baby robin 4web.jpgWhen I had finished setting up my tent, I turned back to my car, and saw that a baby robin, just coming into its adult feathers, had fallen out of its nest in the tree overhanging my car, onto the grass below. There it was in front of my car, looking feeble and unlikely to survive and altogether miserable in the grass.

The parent birds were nowhere to be seen.

Now, I’m not an expert, but I’m under a delusion that I know a little tiny bit about such matters. I “know” (meaning: somebody told me) that you do not handle a fallen birdling unless you’re willing to take full responsibility for it, because once a human has handled it, the parents will no longer feed it. I also know that one can do a fair job of raising a baby magpie by stuffing little balls of dog food down its tiny gullet whenever it cries for food. I’d presume one can do the same with a baby robin.

But as a traveler passing through, I wouldn’t be able to properly care for this particular little one. Not unless I abandoned everything else to stay right here in this campground for the next few weeks while I raised the little guy! — which would be a breach of my responsibility to Friends. It would not work to try to take it with me in the car, chasing and recapturing it whenever I opened a door and it got out, and bringing it with me into motels and the like.

I went in search of the campground’s owners. They knew a lot less than I did about proper bird care (they wanted me to pick it up and put it on a woodpile, which would have doomed it), and they declined to take charge of the chick.

Well, I felt helpless. I watched the little being for a time, and lo, an adult robin came along and stuffed its beak down the baby’s throat. I didn’t see that it put any food in, and I didn’t see it, or any other adult bird, repeat the action during the remainder of the evening — though I was only watching a fraction of the time, so I could have easily missed something.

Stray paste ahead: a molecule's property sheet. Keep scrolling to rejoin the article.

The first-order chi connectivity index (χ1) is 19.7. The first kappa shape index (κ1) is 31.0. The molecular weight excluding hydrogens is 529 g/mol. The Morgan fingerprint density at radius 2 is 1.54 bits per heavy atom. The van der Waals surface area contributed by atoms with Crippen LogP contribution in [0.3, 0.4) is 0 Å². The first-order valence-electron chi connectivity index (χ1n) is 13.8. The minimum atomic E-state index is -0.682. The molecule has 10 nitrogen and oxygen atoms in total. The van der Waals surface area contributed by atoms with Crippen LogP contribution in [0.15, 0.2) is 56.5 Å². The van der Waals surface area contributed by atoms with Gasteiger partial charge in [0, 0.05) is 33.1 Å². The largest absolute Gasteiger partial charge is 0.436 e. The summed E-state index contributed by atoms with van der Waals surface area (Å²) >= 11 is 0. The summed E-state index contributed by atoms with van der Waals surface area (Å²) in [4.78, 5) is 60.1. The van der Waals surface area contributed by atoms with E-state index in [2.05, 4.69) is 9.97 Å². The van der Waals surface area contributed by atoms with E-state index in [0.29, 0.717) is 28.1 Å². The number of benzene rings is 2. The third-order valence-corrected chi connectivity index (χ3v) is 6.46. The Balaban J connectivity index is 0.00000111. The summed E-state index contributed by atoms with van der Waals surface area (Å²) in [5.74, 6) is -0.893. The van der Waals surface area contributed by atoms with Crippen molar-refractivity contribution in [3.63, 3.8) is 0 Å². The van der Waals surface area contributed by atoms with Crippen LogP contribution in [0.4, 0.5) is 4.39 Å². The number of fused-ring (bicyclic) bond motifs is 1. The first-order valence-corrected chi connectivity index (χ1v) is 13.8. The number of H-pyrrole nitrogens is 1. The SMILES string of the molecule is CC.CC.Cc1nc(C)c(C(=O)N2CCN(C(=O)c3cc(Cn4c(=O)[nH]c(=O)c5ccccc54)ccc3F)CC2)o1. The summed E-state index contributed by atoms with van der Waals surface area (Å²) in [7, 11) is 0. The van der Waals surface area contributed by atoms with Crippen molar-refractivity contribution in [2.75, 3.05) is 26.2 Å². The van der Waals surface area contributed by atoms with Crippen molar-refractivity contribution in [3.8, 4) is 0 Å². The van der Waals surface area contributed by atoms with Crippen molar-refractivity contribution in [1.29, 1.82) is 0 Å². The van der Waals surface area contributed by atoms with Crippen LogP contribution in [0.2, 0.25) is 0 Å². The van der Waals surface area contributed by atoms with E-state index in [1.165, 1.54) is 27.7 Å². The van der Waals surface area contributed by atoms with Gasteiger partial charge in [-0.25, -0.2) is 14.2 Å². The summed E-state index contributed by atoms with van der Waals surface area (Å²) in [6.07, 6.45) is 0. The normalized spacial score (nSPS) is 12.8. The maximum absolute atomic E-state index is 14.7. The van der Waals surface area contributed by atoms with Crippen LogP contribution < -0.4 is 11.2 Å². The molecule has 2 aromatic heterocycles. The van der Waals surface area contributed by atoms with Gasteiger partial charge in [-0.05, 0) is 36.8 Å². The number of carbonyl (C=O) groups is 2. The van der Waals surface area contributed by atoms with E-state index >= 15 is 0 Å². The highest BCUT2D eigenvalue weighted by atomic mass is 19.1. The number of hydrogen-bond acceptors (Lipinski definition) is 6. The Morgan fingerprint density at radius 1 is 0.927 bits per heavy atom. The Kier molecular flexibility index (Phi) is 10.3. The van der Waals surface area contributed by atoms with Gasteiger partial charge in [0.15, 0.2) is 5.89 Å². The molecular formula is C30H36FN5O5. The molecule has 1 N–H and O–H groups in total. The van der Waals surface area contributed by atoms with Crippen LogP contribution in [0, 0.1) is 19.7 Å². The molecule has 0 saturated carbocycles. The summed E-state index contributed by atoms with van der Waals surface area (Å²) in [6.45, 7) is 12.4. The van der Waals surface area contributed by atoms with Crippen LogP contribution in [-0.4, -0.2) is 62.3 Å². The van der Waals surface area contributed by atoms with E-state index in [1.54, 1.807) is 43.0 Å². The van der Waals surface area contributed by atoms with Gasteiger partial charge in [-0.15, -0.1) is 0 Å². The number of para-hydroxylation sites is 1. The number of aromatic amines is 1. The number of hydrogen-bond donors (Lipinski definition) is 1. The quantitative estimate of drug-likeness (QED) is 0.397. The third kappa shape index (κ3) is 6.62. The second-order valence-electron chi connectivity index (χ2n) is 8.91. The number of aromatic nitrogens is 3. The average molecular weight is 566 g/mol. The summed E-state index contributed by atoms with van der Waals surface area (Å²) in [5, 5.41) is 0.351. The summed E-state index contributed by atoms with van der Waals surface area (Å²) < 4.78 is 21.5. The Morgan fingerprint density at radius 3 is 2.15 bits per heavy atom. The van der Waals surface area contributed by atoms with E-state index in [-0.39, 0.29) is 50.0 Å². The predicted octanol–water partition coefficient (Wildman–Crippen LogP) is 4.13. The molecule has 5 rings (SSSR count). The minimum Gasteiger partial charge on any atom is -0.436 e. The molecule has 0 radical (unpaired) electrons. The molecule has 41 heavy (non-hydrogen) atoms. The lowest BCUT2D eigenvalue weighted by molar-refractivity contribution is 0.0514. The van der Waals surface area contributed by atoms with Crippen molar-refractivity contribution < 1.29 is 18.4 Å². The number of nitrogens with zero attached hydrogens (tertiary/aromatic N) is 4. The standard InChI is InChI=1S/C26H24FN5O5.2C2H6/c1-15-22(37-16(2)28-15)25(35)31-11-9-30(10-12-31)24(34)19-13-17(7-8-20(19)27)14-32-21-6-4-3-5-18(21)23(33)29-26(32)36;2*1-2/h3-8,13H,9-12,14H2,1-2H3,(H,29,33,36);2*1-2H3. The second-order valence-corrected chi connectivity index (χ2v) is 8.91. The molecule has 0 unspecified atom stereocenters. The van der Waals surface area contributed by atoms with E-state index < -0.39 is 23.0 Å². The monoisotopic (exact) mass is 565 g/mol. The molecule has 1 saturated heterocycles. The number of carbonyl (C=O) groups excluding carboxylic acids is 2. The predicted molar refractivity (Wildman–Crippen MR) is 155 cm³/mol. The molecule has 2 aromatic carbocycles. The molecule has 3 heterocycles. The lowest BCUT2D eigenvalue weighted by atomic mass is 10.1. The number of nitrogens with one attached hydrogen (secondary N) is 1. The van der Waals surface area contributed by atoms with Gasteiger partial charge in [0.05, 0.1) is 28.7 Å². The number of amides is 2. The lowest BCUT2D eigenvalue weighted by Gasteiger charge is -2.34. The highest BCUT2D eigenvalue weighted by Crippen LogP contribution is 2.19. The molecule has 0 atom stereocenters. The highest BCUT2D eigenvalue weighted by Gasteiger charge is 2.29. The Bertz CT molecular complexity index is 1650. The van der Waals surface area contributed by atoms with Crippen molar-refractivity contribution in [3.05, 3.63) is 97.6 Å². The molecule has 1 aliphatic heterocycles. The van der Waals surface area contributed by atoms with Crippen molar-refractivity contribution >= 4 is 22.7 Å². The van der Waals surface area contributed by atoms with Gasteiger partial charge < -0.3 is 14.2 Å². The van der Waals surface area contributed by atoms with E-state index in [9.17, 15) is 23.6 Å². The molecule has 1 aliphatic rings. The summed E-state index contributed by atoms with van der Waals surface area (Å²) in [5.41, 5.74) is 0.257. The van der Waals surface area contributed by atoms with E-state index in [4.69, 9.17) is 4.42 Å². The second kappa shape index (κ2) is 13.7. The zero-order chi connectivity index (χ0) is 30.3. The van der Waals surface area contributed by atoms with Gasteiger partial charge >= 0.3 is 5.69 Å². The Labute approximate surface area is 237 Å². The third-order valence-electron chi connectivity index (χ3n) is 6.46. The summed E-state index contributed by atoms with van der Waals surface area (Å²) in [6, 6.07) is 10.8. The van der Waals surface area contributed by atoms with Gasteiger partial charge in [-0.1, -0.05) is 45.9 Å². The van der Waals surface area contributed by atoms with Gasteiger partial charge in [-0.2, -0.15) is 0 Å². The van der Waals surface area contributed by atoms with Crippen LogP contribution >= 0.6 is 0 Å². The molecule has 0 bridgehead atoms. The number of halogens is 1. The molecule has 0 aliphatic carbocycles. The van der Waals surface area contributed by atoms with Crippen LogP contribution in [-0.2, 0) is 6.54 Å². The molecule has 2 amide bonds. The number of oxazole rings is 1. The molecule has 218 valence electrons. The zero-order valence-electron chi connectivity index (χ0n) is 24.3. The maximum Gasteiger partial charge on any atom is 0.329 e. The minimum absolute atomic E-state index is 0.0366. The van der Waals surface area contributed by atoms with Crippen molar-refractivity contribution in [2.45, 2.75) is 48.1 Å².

In the morning the little guy was still around, and actually seemed the tiniest bit perkier than the previous evening.

I don’t know what happened after that. I went and did my day’s walk and my day’s drive, and when I returned the little one was no longer anywhere where I could spot it.

Many things have passed through my head since then, regarding that situation. The parable of the good Samaritan, for example. (Right now I’m feeling quite sure that the Pharisee who passed the wounded traveler by was walking to Harrisonburg, Virginia, to deliver a speech.)

I’ve also been thinking of a particular disease that afflicts us human types from time to time — the disease of seeing the beauty contained in the natural world, while failing to see that it also contains creatures suffering and in need. A healthy spirituality will of course be able to see both things — even to hold them in the mind’s eye simultaneously.